Shooting off an email or a comment on social media is commonplace today so expressing your condolences digitally might be your instinct.
That may be the appropriate way to respond if the news of someone's passing is shared online. Similarly, if you're not a relative or close friend, a quick expression of sympathy via email or Facebook may be comforting.
In many cases, however, you should go a step further and write a condolence note. It might seem quaint, even old fashioned, but a handwritten message of sympathy to the bereaved is the surest way you can acknowledge the gravity of someone's death. It will also be one of the hardest notes you'll ever write.
"Your decision to handwrite that note and physically send it starts to communicate the weight or the seriousness that you want it to be received with," says Daniel Senning, etiquette expert and spokesperson at the Emily Post Institute. The Institute's website has comprehensive advice on both bereavement and condolence notes.
Plenty of other websites offer suggestions on how to write the most meaningful condolence notes. Here are five of their most important tips.
1. Choosing the proper stationery
The first thing you're going to do is choose suitable stationery or an appropriate card, says Legacy Connect. Plain cards or stationery with floral motifs are a safe bet. Humorous cards probably aren't going to work. Tuck the cartoons away. You wouldn't tweet a skull-and-crossbones emoji to express your sympathy, would you?
2. How to address the card
Who you address the note to depends on who you knew. If you knew the deceased, but not his or her family, you should address it to the spouse or closest living relative, notes Obituaries Help. If you knew one of the deceased's relatives but not the deceased, address the note to that relative.
Emily Post's Senning says that if you don't know the bereaved's address -- a common issue among internet communities -- you should discreetly inquire about a mailing address. If you need to, reach out to the family or close friends directly, expressing your intention to send a sympathy note.
3. Writing from the heart
Say what you feel, advises the Emily Post Institute. After all, what you're trying to express should come from the heart.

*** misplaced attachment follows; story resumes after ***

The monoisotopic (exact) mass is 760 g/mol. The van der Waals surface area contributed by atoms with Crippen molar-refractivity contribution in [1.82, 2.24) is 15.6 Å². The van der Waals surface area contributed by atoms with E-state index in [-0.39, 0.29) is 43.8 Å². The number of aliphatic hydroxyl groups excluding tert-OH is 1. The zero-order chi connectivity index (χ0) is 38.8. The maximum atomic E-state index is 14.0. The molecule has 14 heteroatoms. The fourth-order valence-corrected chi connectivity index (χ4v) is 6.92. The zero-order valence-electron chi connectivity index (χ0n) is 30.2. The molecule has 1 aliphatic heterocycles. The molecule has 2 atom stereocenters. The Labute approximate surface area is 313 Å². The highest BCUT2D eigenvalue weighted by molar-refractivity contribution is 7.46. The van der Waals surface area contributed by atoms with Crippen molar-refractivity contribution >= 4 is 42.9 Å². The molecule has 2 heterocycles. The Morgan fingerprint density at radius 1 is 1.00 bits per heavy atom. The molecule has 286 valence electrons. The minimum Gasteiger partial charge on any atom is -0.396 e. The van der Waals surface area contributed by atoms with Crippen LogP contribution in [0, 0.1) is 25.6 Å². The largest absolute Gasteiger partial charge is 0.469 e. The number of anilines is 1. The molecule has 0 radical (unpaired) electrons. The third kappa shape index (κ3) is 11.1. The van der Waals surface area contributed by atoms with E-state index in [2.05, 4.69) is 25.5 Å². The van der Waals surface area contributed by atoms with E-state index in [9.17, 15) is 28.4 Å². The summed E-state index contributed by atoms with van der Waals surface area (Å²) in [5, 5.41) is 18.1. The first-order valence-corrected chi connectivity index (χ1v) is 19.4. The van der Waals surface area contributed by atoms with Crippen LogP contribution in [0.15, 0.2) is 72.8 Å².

Start the note with a sincere expression of sympathy, recommends Funeral Zone. If you have fond memories of the deceased, add a loving, personal remembrance.
If you didn't know the person well, you might offer to help the family during their period of mourning, suggests Help Guide. It's useful to be specific -- think babysitting or dog walking -- when offering assistance. People in grief don't want to think about delegating tasks; being specific means they won't have to.
Another option the handwritten note opens is the ability to include a sympathy gift. Food and flowers are traditional, but gift cards and gift certificates are increasingly common.
Online bereavement website Heart2Soul offers some brief sample scripts and tips. Another resource for writing condolence notes is Quick Condolence, which offers religious and secular approaches to crafting notes.
4. Offering your sympathies online
Sometimes, it's appropriate to express your sorrow on the web or by email. Usually, that's when you weren't a close friend of the deceased or the family.
In those cases, most of the same rules apply, says Obituaries Help. Make sure to mention the deceased by name and express sincere sympathy. Don't just dash off a line or two because the medium is less formal. Always make sure to fill in the subject line. Letters.org also includes some sample scripts you can use for inspiration.
Legacy.com has some very useful advice specific to responding on Facebook. Think carefully before you post and go slow so that you don't make typos. The website also suggests you respond to photos posted by the bereaved by sharing memories of the deceased.
5. What to avoid
Some topics aren't appropriate, either in a note or online.
Bereavement resource What's Your Grief advises avoiding anything that suggests someone's death was "for the best." Similarly, stay away from saying the deceased is "in a better place."
Don't imply a death was part a divine plan and exclude religious references unless you know they'll be welcome, suggests Heart2Soul. And don't compare someone else's bereavement with a loss of your own.
If the etiquette of condolence seems elaborate, know it's for a good reason, says Sarah Chavez, executive director at The Order of the Good Death. The organisation focuses on demystifying and destigmatising both death and mourning.
"We need to be death- and grief-literate so that we can help each other and be the best people, best friends, best significant others, best whatever, that we can be for each other," she says.
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